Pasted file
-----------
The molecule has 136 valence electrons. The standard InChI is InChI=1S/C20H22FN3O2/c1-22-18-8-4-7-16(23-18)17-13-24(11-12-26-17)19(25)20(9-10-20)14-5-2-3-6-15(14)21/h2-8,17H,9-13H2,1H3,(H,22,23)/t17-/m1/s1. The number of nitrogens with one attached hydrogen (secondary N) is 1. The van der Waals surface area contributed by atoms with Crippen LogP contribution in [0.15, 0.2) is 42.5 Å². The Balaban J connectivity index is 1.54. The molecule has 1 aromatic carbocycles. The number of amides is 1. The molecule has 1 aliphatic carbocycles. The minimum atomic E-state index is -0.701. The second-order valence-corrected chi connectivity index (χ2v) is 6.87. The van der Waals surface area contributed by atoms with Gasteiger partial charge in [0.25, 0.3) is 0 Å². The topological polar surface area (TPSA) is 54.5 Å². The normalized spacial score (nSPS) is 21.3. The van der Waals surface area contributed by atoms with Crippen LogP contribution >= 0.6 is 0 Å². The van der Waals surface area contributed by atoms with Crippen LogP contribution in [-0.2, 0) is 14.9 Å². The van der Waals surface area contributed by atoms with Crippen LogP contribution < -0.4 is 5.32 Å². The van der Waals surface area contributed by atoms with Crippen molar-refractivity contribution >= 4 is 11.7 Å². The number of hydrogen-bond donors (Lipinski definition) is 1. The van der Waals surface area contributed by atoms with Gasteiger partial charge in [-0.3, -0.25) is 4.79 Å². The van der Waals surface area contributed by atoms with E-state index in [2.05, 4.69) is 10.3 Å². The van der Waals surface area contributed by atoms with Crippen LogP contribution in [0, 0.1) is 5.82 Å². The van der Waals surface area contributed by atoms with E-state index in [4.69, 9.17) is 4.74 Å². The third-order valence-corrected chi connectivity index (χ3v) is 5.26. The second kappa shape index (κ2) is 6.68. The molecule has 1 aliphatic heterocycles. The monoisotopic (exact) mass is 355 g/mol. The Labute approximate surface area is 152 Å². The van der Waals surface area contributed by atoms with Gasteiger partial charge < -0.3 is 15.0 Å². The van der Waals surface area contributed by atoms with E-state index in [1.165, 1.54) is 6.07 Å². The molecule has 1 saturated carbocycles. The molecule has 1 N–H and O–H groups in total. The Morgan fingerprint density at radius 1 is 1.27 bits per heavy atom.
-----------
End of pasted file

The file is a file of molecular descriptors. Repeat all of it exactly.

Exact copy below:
The molecule has 136 valence electrons. The standard InChI is InChI=1S/C20H22FN3O2/c1-22-18-8-4-7-16(23-18)17-13-24(11-12-26-17)19(25)20(9-10-20)14-5-2-3-6-15(14)21/h2-8,17H,9-13H2,1H3,(H,22,23)/t17-/m1/s1. The number of nitrogens with one attached hydrogen (secondary N) is 1. The van der Waals surface area contributed by atoms with Crippen LogP contribution in [0.15, 0.2) is 42.5 Å². The Balaban J connectivity index is 1.54. The molecule has 1 aromatic carbocycles. The number of amides is 1. The molecule has 1 aliphatic carbocycles. The minimum atomic E-state index is -0.701. The second-order valence-corrected chi connectivity index (χ2v) is 6.87. The van der Waals surface area contributed by atoms with Gasteiger partial charge in [0.25, 0.3) is 0 Å². The topological polar surface area (TPSA) is 54.5 Å². The normalized spacial score (nSPS) is 21.3. The van der Waals surface area contributed by atoms with Crippen LogP contribution >= 0.6 is 0 Å². The van der Waals surface area contributed by atoms with Crippen LogP contribution in [-0.2, 0) is 14.9 Å². The van der Waals surface area contributed by atoms with Crippen LogP contribution < -0.4 is 5.32 Å². The van der Waals surface area contributed by atoms with Crippen molar-refractivity contribution >= 4 is 11.7 Å². The number of hydrogen-bond donors (Lipinski definition) is 1. The van der Waals surface area contributed by atoms with Gasteiger partial charge in [-0.3, -0.25) is 4.79 Å². The van der Waals surface area contributed by atoms with E-state index in [2.05, 4.69) is 10.3 Å². The van der Waals surface area contributed by atoms with Crippen LogP contribution in [0, 0.1) is 5.82 Å². The van der Waals surface area contributed by atoms with E-state index in [4.69, 9.17) is 4.74 Å². The third-order valence-corrected chi connectivity index (χ3v) is 5.26. The second kappa shape index (κ2) is 6.68. The molecule has 1 aliphatic heterocycles. The monoisotopic (exact) mass is 355 g/mol. The Labute approximate surface area is 152 Å². The van der Waals surface area contributed by atoms with Gasteiger partial charge < -0.3 is 15.0 Å². The van der Waals surface area contributed by atoms with E-state index in [1.165, 1.54) is 6.07 Å². The molecule has 1 saturated carbocycles. The molecule has 1 N–H and O–H groups in total. The Morgan fingerprint density at radius 1 is 1.27 bits per heavy atom.